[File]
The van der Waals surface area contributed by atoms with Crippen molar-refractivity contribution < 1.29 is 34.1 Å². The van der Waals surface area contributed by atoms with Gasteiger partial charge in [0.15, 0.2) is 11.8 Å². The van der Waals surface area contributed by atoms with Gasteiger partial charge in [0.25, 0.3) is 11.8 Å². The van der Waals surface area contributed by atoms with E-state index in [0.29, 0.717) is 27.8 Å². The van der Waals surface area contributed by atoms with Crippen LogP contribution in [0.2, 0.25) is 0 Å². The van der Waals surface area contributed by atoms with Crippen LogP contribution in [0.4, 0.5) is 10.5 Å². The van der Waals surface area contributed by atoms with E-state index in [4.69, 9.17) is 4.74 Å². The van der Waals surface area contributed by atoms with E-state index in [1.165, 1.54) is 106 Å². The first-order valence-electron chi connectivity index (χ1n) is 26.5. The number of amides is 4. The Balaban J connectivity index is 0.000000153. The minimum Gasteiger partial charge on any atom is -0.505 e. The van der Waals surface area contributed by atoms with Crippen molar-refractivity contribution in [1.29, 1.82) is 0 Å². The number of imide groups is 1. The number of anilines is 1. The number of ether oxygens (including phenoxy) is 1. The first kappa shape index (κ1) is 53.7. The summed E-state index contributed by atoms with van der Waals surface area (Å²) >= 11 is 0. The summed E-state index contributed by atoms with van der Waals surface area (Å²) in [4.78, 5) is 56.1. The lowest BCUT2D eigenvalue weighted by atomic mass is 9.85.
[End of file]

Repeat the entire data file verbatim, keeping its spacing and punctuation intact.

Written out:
The van der Waals surface area contributed by atoms with Crippen molar-refractivity contribution < 1.29 is 34.1 Å². The van der Waals surface area contributed by atoms with Gasteiger partial charge in [0.15, 0.2) is 11.8 Å². The van der Waals surface area contributed by atoms with Gasteiger partial charge in [0.25, 0.3) is 11.8 Å². The van der Waals surface area contributed by atoms with E-state index in [0.29, 0.717) is 27.8 Å². The van der Waals surface area contributed by atoms with Crippen LogP contribution in [0.2, 0.25) is 0 Å². The van der Waals surface area contributed by atoms with Crippen LogP contribution in [0.4, 0.5) is 10.5 Å². The van der Waals surface area contributed by atoms with E-state index in [4.69, 9.17) is 4.74 Å². The van der Waals surface area contributed by atoms with E-state index in [1.165, 1.54) is 106 Å². The first-order valence-electron chi connectivity index (χ1n) is 26.5. The number of amides is 4. The Balaban J connectivity index is 0.000000153. The minimum Gasteiger partial charge on any atom is -0.505 e. The van der Waals surface area contributed by atoms with Crippen molar-refractivity contribution in [1.29, 1.82) is 0 Å². The number of imide groups is 1. The number of anilines is 1. The number of ether oxygens (including phenoxy) is 1. The first kappa shape index (κ1) is 53.7. The summed E-state index contributed by atoms with van der Waals surface area (Å²) >= 11 is 0. The summed E-state index contributed by atoms with van der Waals surface area (Å²) in [4.78, 5) is 56.1. The lowest BCUT2D eigenvalue weighted by atomic mass is 9.85.